SpaceShipTwo is no space shuttle. The six-passenger, two-pilot spacecraft, currently being tested in Mojave, Calif., can’t make it into orbit, let alone fly in space for weeks at a time.
Yet the startup of the world’s first commercial spaceliner has caught the eye of NASA’s shuttle operations chief, Mike Moses.
The fast-talking, straight-shooting Moses, 43, is leaving government service to head up operations for Virgin Galactic, which plans to begin passenger suborbital spaceflights in the next year or so.
At press conferences, Moses was legendary for his thorough and patent explanations of highly technical information about the shuttle and its myriad of systems. He talks with Discovery News about his move.
Mike Moses: They had a position for their head of operations on their website and my wife is a fan of Virgin Galactic and has been following them on Twitter and Facebook and stuff. She saw that and read it and said, “Hey, this sounds a lot like what you do for shuttle.” I read it and said that it sounds pretty interesting and I knew end of shuttle was coming and so I threw my name in on a resume just to see what would come of it, not really very serious. Then we started talking over the phone and interviewing and it became pretty apparent that it would be a pretty challenging job and I would have a lot to offer to the company and it would be fun and I would enjoy it. It took about four months of talking before I finally got myself serious that I would consider the job and then it took another month for final interviews and offer negotiations before I decided to accept.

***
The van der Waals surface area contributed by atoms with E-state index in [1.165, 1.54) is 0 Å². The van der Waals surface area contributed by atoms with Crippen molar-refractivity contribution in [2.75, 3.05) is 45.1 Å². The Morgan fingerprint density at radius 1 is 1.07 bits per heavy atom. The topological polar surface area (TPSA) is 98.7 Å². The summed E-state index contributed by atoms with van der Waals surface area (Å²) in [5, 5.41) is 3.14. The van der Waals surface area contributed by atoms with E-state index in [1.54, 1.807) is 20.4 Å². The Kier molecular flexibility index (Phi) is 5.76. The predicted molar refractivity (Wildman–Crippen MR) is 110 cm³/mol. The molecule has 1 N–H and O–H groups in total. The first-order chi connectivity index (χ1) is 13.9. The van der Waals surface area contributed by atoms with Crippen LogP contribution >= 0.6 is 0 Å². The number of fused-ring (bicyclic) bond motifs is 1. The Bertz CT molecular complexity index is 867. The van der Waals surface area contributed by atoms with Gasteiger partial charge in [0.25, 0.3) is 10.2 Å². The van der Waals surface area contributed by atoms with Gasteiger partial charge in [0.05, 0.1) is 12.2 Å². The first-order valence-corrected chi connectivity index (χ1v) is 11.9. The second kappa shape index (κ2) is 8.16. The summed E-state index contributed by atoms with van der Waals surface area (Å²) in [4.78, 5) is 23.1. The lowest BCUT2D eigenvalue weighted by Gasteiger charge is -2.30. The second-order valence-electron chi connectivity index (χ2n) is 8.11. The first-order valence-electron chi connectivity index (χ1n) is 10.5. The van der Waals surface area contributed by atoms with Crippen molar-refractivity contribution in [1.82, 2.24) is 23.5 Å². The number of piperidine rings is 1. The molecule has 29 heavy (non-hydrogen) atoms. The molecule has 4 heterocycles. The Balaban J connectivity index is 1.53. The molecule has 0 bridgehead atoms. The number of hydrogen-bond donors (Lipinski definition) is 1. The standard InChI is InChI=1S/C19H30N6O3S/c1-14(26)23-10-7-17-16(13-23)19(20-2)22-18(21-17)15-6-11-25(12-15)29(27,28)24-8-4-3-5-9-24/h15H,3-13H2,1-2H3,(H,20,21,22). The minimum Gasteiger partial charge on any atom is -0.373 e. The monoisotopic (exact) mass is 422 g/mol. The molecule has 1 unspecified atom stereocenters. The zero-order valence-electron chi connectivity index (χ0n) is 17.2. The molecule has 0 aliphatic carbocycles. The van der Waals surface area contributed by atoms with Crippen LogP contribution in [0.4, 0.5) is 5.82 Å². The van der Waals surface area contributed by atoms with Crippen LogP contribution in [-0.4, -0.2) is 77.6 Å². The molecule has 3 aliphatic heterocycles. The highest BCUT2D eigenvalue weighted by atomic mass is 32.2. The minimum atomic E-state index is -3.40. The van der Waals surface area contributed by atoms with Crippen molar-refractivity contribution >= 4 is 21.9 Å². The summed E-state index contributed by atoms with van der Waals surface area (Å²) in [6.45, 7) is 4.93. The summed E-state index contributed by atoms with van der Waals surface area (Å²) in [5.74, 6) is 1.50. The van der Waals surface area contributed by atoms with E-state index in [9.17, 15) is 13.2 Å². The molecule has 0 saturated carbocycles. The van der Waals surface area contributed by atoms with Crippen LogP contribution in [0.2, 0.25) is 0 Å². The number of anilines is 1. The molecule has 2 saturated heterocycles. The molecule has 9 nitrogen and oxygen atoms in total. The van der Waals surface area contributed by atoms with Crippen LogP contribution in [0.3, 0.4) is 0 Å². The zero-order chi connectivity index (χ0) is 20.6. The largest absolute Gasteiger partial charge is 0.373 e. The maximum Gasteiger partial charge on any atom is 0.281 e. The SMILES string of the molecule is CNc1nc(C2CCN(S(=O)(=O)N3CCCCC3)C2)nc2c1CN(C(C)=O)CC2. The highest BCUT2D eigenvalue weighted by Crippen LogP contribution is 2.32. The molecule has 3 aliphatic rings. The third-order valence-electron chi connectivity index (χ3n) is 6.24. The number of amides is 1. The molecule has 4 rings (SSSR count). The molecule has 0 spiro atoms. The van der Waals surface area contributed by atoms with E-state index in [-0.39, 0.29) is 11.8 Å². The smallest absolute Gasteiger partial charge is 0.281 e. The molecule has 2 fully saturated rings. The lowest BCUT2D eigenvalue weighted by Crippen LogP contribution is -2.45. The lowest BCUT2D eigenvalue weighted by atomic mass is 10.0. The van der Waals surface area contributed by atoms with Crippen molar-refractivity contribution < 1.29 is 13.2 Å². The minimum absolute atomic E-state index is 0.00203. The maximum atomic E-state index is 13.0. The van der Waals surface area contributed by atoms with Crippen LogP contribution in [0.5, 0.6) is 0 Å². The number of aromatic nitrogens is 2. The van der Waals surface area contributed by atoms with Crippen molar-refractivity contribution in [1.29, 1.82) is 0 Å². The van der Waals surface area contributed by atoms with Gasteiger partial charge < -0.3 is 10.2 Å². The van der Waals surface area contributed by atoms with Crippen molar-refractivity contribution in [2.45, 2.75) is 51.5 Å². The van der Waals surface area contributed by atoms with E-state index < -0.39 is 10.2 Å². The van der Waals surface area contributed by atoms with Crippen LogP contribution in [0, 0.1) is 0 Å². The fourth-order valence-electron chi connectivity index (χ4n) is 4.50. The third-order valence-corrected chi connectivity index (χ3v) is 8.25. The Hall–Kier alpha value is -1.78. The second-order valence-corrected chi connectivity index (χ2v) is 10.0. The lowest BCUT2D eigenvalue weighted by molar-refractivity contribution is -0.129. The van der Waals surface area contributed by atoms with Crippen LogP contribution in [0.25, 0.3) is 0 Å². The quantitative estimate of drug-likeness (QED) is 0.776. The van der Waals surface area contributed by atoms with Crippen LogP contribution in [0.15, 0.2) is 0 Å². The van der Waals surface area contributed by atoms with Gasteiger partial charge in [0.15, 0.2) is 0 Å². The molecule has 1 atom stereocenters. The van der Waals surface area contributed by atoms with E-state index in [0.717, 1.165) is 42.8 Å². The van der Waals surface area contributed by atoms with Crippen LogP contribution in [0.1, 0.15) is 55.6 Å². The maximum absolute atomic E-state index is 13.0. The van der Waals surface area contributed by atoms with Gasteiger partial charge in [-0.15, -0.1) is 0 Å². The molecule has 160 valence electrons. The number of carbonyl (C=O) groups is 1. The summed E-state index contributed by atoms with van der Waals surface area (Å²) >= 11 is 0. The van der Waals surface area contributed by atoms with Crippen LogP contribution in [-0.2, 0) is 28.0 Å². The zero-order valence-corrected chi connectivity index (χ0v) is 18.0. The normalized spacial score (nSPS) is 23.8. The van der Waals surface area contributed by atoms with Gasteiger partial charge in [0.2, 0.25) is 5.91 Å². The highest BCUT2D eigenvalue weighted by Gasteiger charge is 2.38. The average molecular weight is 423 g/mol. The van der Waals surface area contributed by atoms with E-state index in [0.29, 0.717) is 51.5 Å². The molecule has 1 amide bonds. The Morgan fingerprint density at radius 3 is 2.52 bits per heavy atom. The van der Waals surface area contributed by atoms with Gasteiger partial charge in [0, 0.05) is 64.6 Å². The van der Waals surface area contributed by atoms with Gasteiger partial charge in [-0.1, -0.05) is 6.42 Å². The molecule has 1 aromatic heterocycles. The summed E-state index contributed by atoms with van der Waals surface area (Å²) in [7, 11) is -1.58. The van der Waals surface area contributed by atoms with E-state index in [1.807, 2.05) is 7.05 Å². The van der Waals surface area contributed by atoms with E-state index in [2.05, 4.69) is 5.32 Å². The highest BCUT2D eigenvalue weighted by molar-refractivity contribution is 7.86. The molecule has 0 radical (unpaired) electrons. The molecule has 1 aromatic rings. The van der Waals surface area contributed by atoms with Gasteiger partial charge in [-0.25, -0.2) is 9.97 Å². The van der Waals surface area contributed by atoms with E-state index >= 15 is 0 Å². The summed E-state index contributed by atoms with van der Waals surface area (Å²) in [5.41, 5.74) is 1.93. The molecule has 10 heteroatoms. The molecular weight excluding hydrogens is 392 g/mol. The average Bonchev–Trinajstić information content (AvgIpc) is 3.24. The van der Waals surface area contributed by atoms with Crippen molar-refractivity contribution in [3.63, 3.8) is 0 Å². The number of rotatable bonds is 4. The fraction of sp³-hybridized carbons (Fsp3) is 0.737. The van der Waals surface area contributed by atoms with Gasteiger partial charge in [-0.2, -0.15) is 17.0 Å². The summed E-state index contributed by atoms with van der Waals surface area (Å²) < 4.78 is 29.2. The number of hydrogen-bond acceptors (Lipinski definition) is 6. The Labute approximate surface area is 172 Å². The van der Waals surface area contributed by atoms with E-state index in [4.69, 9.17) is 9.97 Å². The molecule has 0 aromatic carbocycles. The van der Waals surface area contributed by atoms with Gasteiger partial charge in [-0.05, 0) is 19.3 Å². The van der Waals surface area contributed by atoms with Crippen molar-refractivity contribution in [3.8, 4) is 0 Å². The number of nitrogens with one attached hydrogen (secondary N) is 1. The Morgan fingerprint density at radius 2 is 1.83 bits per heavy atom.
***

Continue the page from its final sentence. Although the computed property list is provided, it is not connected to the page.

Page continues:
MM: I’m going to recreate what I kind of did on a different scale for the shuttle program — set up the operations team, hire the astronaut pilots, take care of training, have the spaceport operations, the runway operations, the vehicle processing — a lot of the same structure that we did for the shuttle program. Some of the reasons Virgin Galactic was very interested in hiring me was because of that rigor and experience in my background. I bring that level of knowledge to them and help them get set up on the right foot to be successful. It’s a really good deal for them and for me, both. I get to keep doing what I love and they get to take advantage of everything that’s been downloaded into my brain over the last 15 years.
MM: Ha-ha. I wish I could say. No, that is not part of the deal. We’re just talking salaries right now.
MM: If I’m going to be making her go to the desert of New Mexico, there’s probably a few things I have to throw in, yeah, you’re right.
MM: I’ll be going to Mojave for the first six to eight months, basically going to their production plant at Mojave, just getting to learn the spacecraft systems, their safety oversight systems and what (manufacturer) Scaled Composites has been doing and kind of download for me what we need to do for operations. Then sometime probably in the spring or summer we’ll move to Las Cruces (NM) to set up at the spaceport.